Improve your lung health to celebrate Respiratory Care Week 2018

improve your lung healthCC: Valeriia Bugaiova

Did you know that today is the start of Respiratory Care Week 2018? That’s okay, most other people won’t either! Such weeks often take place to raise awareness of the conditions they cover and the staff who work in such specialties. Ironically, you’re more likely to sit up and pay attention to one of these weeks if you have a relevant condition. On the off chance that this post catches your eye and you would like to improve your lung health, here are a few simple ways to do so:

Laugh more often to improve your lung health

Who said health campaigns have to be boring? According to one theory, laughter enhances the size of your alveoli. These are the tiny sacs at the end of your respiratory system where oxygen moves into the bloodstream and Co2 moves out. As this document states, laughter also gives your lungs longer to empty their residual volume, leaving less waste in there.

Get moving to improve your breathing reserve

Evidence shows that those who exercise regularly have a larger breathing reserve. Ultimately, this leads to a better flow of oxygen throughout the body. And, you’ll have an easier time exercising in the future. When exercising becomes easier, you can avoid obesity, numerous cardiovascular conditions, and diabetes.

Make it easier for your respiratory system to function by hydrating

Like many areas of your body, your lungs depend on excellent hydration for their mucosal linings to function. When those mucosal linings experience irritation, you’re more likely to catch viruses and bacterial infections that temporarily affect your respiratory system. If you live in a state where you’re about to switch on the central heating due to a drop in temperatures, staying on top of your water intake is about to become more important than ever.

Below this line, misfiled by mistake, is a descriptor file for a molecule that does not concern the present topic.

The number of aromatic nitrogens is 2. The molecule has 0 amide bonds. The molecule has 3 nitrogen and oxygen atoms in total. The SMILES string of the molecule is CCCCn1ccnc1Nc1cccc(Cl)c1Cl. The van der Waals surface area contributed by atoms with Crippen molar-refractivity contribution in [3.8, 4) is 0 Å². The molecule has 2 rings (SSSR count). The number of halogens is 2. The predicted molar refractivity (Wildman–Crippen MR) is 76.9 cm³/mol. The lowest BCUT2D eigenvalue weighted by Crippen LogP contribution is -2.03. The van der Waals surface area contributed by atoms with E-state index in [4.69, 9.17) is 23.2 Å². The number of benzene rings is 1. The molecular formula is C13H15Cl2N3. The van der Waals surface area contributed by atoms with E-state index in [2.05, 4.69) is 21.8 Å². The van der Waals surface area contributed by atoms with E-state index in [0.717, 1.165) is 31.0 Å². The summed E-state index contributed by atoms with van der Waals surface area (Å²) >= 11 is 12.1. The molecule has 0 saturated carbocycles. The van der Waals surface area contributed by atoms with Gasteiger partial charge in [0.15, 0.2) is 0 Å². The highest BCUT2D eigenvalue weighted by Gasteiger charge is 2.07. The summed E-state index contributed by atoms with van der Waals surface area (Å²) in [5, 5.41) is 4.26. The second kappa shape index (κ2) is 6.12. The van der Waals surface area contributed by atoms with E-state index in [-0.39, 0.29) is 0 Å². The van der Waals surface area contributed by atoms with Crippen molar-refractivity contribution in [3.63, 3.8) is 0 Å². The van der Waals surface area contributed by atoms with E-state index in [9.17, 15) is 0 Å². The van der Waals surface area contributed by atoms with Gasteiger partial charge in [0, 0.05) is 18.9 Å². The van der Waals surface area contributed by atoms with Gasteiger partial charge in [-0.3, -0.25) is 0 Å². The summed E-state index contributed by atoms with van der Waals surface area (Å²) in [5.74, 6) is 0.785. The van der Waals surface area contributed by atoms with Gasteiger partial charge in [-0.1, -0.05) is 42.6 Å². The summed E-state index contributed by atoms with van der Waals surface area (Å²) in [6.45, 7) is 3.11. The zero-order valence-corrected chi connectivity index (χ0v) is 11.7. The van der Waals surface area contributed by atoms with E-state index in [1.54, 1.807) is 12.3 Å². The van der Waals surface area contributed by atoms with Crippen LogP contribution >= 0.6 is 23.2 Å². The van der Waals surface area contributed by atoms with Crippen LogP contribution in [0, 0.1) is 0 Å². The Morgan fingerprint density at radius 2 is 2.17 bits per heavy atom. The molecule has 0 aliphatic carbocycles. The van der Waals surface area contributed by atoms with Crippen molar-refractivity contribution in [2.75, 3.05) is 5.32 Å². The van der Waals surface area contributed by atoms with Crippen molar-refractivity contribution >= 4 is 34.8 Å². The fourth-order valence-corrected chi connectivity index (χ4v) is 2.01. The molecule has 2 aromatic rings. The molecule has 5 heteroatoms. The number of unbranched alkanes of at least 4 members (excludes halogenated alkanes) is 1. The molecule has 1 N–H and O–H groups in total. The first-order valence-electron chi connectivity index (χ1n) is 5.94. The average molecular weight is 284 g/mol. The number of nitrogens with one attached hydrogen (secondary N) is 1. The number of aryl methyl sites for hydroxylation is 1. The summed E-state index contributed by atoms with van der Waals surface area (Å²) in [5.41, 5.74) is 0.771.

Step away from the habits that cause the greatest harm

No post instructing you on ways to improve your lung health would feel complete without paying homage to smoking. Now that fewer people in the developed world work in occupations where dust is a significant risk, smoking is the leading cause of lung cancer. Additionally, it’ll make you more prone to infections, decrease your ability to exercise, and increases the likelihood of developing COPD. If you’re struggling with smoking cessation, a visit to your doctor is an excellent place to start.

Consider removing yourself from polluted environments

The evidence is rapidly mounting in the case against living in a polluted environment. Living in areas where air quality is poor places you at a higher risk of developing chronic lung disease. If you do live in an urbanized area, you can reduce your risk by ensuring your home benefits from adequate ventilation. And, if possible, spend a little time each year away from your urban environment.

As another Respiratory Care Week passes by, it’s an excellent time to reflect on ways to protect your lungs. With a few simple changes, you could enjoy better respiratory health for years to come.

About the Author

Laura McKeever
Laura has been a freelance medical writer for eight years. With a BSc in Medical Sciences and an MSc in Physician Assistant Studies, she complements her passion for medical news with real-life experiences. Laura’s most significant experience included writing for international pharmaceutical brands, including GSK.